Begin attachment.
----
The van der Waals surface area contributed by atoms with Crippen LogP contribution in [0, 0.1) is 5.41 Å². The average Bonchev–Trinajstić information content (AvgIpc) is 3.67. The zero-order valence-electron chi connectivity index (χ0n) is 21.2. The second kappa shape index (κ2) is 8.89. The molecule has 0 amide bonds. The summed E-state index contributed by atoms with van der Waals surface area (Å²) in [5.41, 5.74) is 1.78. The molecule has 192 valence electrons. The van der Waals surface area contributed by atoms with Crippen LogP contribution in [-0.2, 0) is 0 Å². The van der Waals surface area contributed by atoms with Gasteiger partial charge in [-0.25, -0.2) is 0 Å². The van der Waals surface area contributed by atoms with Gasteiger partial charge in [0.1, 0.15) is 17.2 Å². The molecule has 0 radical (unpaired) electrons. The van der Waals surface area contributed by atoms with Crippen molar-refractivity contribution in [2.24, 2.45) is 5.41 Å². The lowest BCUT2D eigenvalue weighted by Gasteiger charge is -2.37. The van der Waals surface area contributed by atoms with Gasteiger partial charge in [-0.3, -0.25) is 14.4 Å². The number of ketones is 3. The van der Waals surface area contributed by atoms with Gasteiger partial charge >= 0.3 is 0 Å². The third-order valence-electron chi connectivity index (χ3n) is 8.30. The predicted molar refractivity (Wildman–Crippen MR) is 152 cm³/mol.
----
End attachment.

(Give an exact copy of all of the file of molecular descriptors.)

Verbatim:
The van der Waals surface area contributed by atoms with Crippen LogP contribution in [0, 0.1) is 5.41 Å². The average Bonchev–Trinajstić information content (AvgIpc) is 3.67. The zero-order valence-electron chi connectivity index (χ0n) is 21.2. The second kappa shape index (κ2) is 8.89. The molecule has 0 amide bonds. The summed E-state index contributed by atoms with van der Waals surface area (Å²) in [5.41, 5.74) is 1.78. The molecule has 192 valence electrons. The van der Waals surface area contributed by atoms with Crippen LogP contribution in [-0.2, 0) is 0 Å². The van der Waals surface area contributed by atoms with Gasteiger partial charge in [-0.25, -0.2) is 0 Å². The van der Waals surface area contributed by atoms with Gasteiger partial charge in [0.1, 0.15) is 17.2 Å². The molecule has 0 radical (unpaired) electrons. The van der Waals surface area contributed by atoms with Crippen molar-refractivity contribution in [2.24, 2.45) is 5.41 Å². The lowest BCUT2D eigenvalue weighted by Gasteiger charge is -2.37. The van der Waals surface area contributed by atoms with Gasteiger partial charge in [-0.3, -0.25) is 14.4 Å². The number of ketones is 3. The van der Waals surface area contributed by atoms with Gasteiger partial charge >= 0.3 is 0 Å². The third-order valence-electron chi connectivity index (χ3n) is 8.30. The predicted molar refractivity (Wildman–Crippen MR) is 152 cm³/mol.